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Wind power threatens to silence songbirds

Punching enormous holes into those contiguous forests for turbines, roads, and transmission lines would destroy the breeding habitat of songbirds as well as the habitats of terrestrial wildlife. ...If we fail to heed the precautionary principle in our haste to combat global warming, we could very well hasten the demise of our beautiful avian choristers, raptors, and insect devouring bats all of whom would have to dodge fast spinning blades of 450 foot tall turbines strung out all along their major migration routes.

Frank D. Royance's excellent article on "Tracking the songbirds" (2/13/09) was a fascinating account of how far scientists have come in their ability to trace the thousands of miles of migration by birds wearing tiny "geo-locators" attached to their backs.

But, the part of his article that should serve as a cautionary wake up for those rushing to place wind turbines on the unfragmented forests all along the ridges of the Appalachian Mountains, is the paragraph pointing out "that scientists have known that destruction and fragmentation of forests in North America are among the factors that have contributed to population declines here."

Punching enormous holes into those contiguous forests for turbines, roads, and transmission lines would destroy the breeding habitat of songbirds as well as the habitats of terrestrial wildlife.

Those same songbirds also face loss of wintering habitat in Central and South America where agriculture replaces forests there.

If we fail to heed the precautionary principle in our haste to combat global warming, we could very well hasten the demise of our beautiful avian choristers, raptors, and insect devouring bats all of whom would... more [truncated due to possible copyright]  

Frank D. Royance's excellent article on "Tracking the songbirds" (2/13/09) was a fascinating account of how far scientists have come in their ability to trace the thousands of miles of migration by birds wearing tiny "geo-locators" attached to their backs.

But, the part of his article that should serve as a cautionary wake up for those rushing to place wind turbines on the unfragmented forests all along the ridges of the Appalachian Mountains, is the paragraph pointing out "that scientists have known that destruction and fragmentation of forests in North America are among the factors that have contributed to population declines here."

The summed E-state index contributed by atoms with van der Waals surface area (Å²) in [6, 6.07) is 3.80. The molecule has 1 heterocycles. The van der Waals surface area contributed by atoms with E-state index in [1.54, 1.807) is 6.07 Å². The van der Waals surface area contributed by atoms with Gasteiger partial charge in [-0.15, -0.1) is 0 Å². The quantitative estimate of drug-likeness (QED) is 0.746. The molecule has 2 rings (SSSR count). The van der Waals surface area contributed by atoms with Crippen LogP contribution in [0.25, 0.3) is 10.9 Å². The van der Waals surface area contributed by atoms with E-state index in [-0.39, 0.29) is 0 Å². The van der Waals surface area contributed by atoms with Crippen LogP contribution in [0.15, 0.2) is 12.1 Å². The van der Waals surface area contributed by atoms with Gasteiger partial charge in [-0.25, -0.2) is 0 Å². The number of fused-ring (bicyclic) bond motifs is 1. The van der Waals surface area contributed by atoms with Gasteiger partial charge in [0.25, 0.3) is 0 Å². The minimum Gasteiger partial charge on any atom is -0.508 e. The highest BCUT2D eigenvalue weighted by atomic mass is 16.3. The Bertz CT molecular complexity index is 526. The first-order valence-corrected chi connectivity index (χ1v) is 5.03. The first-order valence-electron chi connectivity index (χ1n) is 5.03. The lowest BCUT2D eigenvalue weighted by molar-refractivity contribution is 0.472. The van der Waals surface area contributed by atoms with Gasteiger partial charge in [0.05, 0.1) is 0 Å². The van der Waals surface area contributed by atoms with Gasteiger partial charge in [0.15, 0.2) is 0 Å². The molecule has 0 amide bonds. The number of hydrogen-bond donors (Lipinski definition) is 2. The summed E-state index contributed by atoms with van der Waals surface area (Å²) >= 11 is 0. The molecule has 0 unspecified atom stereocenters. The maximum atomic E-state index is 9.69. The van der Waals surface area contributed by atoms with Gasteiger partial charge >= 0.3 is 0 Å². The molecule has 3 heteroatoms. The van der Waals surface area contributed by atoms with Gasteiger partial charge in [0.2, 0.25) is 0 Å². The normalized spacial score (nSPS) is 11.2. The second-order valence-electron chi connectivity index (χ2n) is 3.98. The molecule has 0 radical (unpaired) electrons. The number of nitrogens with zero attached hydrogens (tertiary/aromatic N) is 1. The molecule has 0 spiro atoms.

Punching enormous holes into those contiguous forests for turbines, roads, and transmission lines would destroy the breeding habitat of songbirds as well as the habitats of terrestrial wildlife.

Those same songbirds also face loss of wintering habitat in Central and South America where agriculture replaces forests there.

If we fail to heed the precautionary principle in our haste to combat global warming, we could very well hasten the demise of our beautiful avian choristers, raptors, and insect devouring bats all of whom would have to dodge fast spinning blades of 450 foot tall turbines strung out all along their major migration routes.

And why would we spend millions of taxpayer's money to erect these behemoths that fail to produce a reliable capacity of energy, especially in the summer when the demand is highest, and would need a backup source to feed the PJM grid? As for claims that they would reduce our reliance on oil, hardly any electrical energy is produced by oil.

I can only hope that this administration that is committed to relying on science will examine the truth about the efficacy of wind in our eastern mountains, and the environmental consequences trying to harness it.


Source: http://www.baltimoresun.com...

FEB 21 2009
http://www.windaction.org/posts/19193-wind-power-threatens-to-silence-songbirds
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